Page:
She released emails to congress. Not all her email. That's why the federal government doesn't have her emails. If Congress had all her emails we wouldn't be here right now. Congress does not have all her emails, which is why we are talking about this. It's also why no one has an official record to pull these emails from.

Again, I'm not dismissing the accusations against her, but I am saying that because Congress doesn't have the full record, it's not enough evidence of anything, and it's disingenuous for senators to make claims based on that data set. But senators making disingenuous claims while knowingly not having the complete picture is nothing new.

Comment: Re:No, It's NOT illegal (Score 1) 609

by maccodemonkey (#49235909) Attached to: Clinton Regrets, But Defends, Use of Family Email Server

She has months of gaps in her emails. That's not credible.

Hmmmm? Her emails haven't been released yet. If her emails are released and there are huge gaps, then it becomes suspicious. I agree that using personal email was a big mistake, and that she could be hiding things. But we haven't crossed the line yet where there is enough proof that she has destroyed email. We don't even have the email archives yet.

Comment: Re:Enlighten me please (Score 1) 450

by maccodemonkey (#49231213) Attached to: Reactions to the New MacBook and Apple Watch

But the ability to plug in a mouse and keyboard, an external display, and a wired network, and still having at least one USB port for an external hard drive or a flash drive or to charge your phone or whatever IS universally better than not being able to do that.

I was on the Apple platform back then (and maybe you were too?) but honestly, no one gave a crap. Yes, we lost our very limited selection of ADB devices to use with a Mac, but we gained a huge selection of USB devices. I had to give up a crappy third party ADB mouse for a nice quality USB standard mouse. Oh no? (I should mention, for the record, the Power Macs continued shipping with both ADB and USB for a while. So that was really an iMac problem.) The floppy disk did need to die. Everyone was already using Zip disks (which were included with most Macs.) Maybe including no writable media was a little bit of a problem, but a floppy drive certainly wasn't the answer to that.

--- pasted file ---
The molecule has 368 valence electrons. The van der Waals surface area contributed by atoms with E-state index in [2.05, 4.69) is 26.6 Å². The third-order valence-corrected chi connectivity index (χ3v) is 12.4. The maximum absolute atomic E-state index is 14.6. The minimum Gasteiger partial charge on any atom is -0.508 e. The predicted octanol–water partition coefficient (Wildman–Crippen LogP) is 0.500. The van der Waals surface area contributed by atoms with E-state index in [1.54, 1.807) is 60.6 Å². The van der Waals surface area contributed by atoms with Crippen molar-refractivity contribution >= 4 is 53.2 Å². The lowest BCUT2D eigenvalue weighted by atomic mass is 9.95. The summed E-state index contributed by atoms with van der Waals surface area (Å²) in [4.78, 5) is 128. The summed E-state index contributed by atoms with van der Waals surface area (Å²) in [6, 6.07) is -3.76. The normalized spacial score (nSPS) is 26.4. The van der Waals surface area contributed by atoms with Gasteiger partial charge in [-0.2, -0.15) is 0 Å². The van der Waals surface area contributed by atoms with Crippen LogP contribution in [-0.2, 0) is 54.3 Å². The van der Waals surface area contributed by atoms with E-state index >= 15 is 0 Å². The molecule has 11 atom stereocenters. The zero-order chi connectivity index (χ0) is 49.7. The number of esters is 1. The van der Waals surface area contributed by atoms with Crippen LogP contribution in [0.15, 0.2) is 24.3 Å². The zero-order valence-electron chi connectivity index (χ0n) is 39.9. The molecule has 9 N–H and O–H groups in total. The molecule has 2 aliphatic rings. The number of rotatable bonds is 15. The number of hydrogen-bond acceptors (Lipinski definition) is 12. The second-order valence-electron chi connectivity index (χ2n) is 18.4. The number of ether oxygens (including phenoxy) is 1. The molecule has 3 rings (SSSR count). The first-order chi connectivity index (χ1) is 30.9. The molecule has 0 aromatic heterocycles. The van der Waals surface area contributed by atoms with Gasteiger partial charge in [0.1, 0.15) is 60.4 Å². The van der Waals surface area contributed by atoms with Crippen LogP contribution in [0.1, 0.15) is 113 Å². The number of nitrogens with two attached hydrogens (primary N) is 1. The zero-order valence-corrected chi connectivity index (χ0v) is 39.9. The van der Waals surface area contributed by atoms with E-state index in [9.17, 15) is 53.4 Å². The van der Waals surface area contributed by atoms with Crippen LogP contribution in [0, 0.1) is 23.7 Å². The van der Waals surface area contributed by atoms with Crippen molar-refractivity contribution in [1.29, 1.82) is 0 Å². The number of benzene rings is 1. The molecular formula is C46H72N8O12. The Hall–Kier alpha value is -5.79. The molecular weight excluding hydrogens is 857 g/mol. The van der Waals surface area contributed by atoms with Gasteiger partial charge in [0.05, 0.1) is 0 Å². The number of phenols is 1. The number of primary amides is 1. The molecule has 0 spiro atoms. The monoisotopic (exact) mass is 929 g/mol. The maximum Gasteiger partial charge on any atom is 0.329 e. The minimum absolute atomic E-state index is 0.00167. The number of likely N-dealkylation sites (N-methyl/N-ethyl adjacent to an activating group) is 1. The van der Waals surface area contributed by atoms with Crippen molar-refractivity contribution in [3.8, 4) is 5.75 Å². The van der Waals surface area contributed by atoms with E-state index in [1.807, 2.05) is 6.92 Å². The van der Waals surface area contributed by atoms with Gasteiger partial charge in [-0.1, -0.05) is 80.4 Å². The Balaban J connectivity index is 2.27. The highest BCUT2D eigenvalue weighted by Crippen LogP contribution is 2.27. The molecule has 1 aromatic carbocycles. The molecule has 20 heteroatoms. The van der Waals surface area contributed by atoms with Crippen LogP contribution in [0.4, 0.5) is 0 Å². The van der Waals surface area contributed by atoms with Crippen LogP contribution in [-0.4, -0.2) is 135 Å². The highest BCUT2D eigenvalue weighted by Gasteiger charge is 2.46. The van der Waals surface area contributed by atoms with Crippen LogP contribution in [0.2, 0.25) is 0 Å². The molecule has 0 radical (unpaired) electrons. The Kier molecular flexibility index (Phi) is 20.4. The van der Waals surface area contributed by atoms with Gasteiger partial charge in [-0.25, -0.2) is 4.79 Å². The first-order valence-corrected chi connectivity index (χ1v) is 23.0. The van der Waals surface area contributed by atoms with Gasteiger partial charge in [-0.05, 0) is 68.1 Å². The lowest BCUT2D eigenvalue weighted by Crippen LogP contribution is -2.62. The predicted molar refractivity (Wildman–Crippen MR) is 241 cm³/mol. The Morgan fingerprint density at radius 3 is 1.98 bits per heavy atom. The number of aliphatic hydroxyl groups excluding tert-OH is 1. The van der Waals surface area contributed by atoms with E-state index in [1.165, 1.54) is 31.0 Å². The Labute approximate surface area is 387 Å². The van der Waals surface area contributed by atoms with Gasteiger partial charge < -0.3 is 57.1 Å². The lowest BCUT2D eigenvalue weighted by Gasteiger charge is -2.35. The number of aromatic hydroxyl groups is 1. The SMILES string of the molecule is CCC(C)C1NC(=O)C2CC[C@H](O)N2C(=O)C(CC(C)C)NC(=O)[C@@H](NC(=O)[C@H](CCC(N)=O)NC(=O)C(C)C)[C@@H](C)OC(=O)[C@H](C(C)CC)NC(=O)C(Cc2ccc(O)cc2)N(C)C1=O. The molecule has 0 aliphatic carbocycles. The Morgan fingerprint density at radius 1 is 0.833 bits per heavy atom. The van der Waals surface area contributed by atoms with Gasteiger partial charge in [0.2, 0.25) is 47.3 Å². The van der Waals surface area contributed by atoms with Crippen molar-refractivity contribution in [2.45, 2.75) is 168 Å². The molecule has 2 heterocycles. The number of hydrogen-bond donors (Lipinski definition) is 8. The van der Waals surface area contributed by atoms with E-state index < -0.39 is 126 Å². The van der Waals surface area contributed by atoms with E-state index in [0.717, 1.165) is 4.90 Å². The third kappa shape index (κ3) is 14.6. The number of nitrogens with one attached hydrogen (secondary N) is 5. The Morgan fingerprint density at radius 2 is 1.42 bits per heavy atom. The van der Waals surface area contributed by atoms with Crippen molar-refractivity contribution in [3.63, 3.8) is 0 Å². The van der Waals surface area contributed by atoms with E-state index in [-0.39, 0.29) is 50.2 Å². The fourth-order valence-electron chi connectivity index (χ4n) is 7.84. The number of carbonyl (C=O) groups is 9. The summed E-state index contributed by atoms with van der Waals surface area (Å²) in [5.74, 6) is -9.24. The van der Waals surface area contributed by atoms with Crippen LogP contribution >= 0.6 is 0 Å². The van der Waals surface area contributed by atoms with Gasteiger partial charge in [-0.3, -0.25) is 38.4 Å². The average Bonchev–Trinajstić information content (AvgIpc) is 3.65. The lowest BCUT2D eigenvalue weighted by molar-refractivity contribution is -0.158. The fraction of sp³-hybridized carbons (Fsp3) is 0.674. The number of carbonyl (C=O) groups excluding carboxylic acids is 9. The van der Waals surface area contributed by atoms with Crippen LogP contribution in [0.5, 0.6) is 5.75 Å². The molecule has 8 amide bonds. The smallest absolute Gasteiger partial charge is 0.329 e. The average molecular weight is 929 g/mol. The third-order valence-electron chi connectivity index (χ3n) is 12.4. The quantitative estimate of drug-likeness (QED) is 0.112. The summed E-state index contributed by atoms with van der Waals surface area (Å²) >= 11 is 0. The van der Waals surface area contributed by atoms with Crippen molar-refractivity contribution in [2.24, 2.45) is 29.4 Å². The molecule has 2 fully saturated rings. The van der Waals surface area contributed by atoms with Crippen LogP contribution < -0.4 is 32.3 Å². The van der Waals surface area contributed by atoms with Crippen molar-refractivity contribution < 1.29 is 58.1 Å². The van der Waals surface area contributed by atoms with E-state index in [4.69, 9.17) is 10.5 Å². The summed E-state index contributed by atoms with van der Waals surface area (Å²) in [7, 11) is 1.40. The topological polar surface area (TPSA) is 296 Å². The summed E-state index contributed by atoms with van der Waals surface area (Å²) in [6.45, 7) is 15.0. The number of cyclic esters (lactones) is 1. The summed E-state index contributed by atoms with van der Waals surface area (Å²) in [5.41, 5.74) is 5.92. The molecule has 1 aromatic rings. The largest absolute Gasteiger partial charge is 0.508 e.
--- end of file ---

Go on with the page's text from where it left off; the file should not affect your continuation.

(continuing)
But not the Apple USB hockey puck mouse. Let's not talk about that. Let's just... pretend that was never a thing.

SCSI was kind of a problem for a tiny bit, but Firewire was so much better. Stuff like SCSI disks and scanners being dropped hurt, but that was mostly Power Mac users who were able to add SCSI to the Power Mac G3s as an option when upgrading.

Comment: Re: Even Apple is abandoning Objective-C (Score 1) 407

Which brings me back to my original point. There are millions of lines of Obj-C out there, that will need to be maintained or improved for decades. Even if developers wanted to, Swift isn't compatible with a lot of use cases. And brand new Obj-C code is being written and shipped today by companies including Apple. Yes, Swift is a great new addition, but Obj-C will be around for few decades more.

By no measurable metric based in reality is Obj-C dead. Obj-C is as dead as Visual C++ became when Microsoff rolled out C#, in that it's not. Multiple languages is great. This isn't some Highlanderish situation that you're trying to make it out to be.

If OP learns Obj-C he's have a skill valuable for many many years to come. And I'm not saying that's what he should do. C++ is valuable too. But it's not a dead end, and if you say that, you really don't understand the realities of maintaining existing products, or the use cases of Swiff va, Obj-C at this point. I have projects still where Swift wouldn't be able to replace the Obj-C source entirely even if I wanted it to.

Comment: Re:Even Apple is abandoning Objective-C (Score 1) 407


So you can still use Objective-C. However, Apple seems to be encouraging you to use Swift for any new development, while not expecting you to go back and re-write all of your Objective-C code.


Swift was created in order to replace Objective-C, however, Swift is capable of working alongside Objective-C while using Cocoa and Cocoa Touch frameworks.

None of which are first party sources. Please cite one.